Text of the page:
Netizen Report: Mass surveillance violates human sights, says U.K. tribunal.

Netizen Report: Mass Surveillance Violates Human Rights, Says U.K. Tribunal

Netizen Report: Mass Surveillance Violates Human Rights, Says U.K. Tribunal

Future Tense
The Citizen's Guide to the Future
Feb. 11 2015 4:45 PM

Netizen Report: Mass Surveillance Violates Human Rights, Says U.K. Tribunal

A general view of GCHQ Scarborough on July 30, 2014 in Scarborough, England.

Photo by Christopher Furlong - WPA Pool /Getty Images

The Netizen Report original appears each week on Global Voices Advocacy. Ellery Roberts Biddle, Marianne Diaz, Lisa Ferguson, Weiping Li, and Sarah Myers West contributed to this report.

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Global Voices Advocacy’s Netizen Report offers an international snapshot of challenges, victories, and emerging trends in Internet rights around the world. This week’s report begins in the United Kingdom, where the Investigatory Powers Tribunal ruled on Feb. 6 that regulations covering Britain’s bulk interception of data were in breach of human rights law until last year. That means aspects of the intelligence agency Government Communications Headquarters’ surveillance program were illegal for a period of seven years.


This was a big win for the two NGOs that filed the challenge before the tribunal (London’s Privacy International and the Pakistan-based Bytes for All), and for the broader human rights advocacy community. The judges found that the agency had “contravened” privacy and free expression provisions in the European Convention on Human Rights, and that the U.K. government failed in making the laws governing the program publicly available and clear enough to provide “adequate protection against arbitrary interference.” This marks the first time in its 15-year history that the IPT has upheld a complaint against any intelligence agency.

Privacy International is now launching an initiative to help “potentially millions” of people request that their data be permanently deleted from GCHQ records.

Iraq sets stiff penalties for insult, libel on social media
Iraqi judiciary spokesman AbdelSater El Bayrakdar announced libel and insult on Facebook are now punishable for up to one year in jail and a fine. Experts on the ground believe that escalating fights among political parties and sects online may have led to the new policy in an attempt to reduce social tension.

“We need to be careful even of what we think”: Self-Censorship in Venezuela
In an essay for Global Voices Advocacy, Venezuelan lawyer and author Marianne Diaz writes about censorship online and in person in Venezuela’s increasingly turbulent political environment:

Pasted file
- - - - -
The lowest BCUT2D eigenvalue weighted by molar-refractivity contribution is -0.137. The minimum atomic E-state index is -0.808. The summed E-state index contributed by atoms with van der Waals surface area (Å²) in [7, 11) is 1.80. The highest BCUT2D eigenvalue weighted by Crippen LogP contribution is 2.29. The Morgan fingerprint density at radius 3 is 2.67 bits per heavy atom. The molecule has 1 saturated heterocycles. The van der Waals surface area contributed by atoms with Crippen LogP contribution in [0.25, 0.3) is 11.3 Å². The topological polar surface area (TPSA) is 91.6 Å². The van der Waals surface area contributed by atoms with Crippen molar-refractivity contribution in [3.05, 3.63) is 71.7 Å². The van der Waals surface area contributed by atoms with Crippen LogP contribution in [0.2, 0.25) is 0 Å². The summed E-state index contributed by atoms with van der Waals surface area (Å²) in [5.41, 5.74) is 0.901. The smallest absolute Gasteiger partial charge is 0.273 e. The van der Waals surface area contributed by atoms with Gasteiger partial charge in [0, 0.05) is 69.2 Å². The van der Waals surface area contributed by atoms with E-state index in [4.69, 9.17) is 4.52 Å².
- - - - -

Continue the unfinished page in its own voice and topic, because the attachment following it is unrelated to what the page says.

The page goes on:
There is no coherent policy for online content regulation in Venezuela. Instead, there are waves of detentions and online censorship. Myriad websites have been blocked on and off by the government since 2007, sometimes officially through the telecommunications commission, other times indirectly through CANTV, the state-owned ISP that controls at least 80% of the national market. Not once in the case of any of  these blockages, some of which persist, was a trial conducted.

Chinese bloggers must “avoid challenging Communist system”
China continues to tighten its control over online discourse. This week it announced that bloggers and chat room users will be required to register their real names and promise in writing they will “avoid challenging the Communist political system,” according to the Associated Press.

Transparency reports hot off the presses in Korea, U.S.
South Korean Web portal service company Daum Kakao released its first transparency report, making it the first Internet service company in South Korea that has ever released a report about user information requests made by the South Korean government. The numbers are staggering: It processed a total of 492,502 requests for communications data affecting 6,024,935 accounts in the first half of 2014 alone, along with requests to monitor telecommunications data on 3,995 accounts.

Twitter released its third transparency report this week, noting it has observed a 40 percent increase in government requests for Twitter account information and an 84 percent increase in government requests for content removal. The United States made the largest number of requests worldwide (affecting 5,217 accounts), followed by Turkey (affecting 523 accounts). Next in line was Russia, which had never submitted formal requests for user data to Twitter until the second half of 2014, when it made 108 requests ranging from “promotion of illegal drugs to attempts to suppress non-violent demonstrations.” The report continues: “While we had a compliance rate of 13 percent, we denied several requests to silence popular critics of the Russian government and other demands to limit speech about non-violent demonstrations in Ukraine.”

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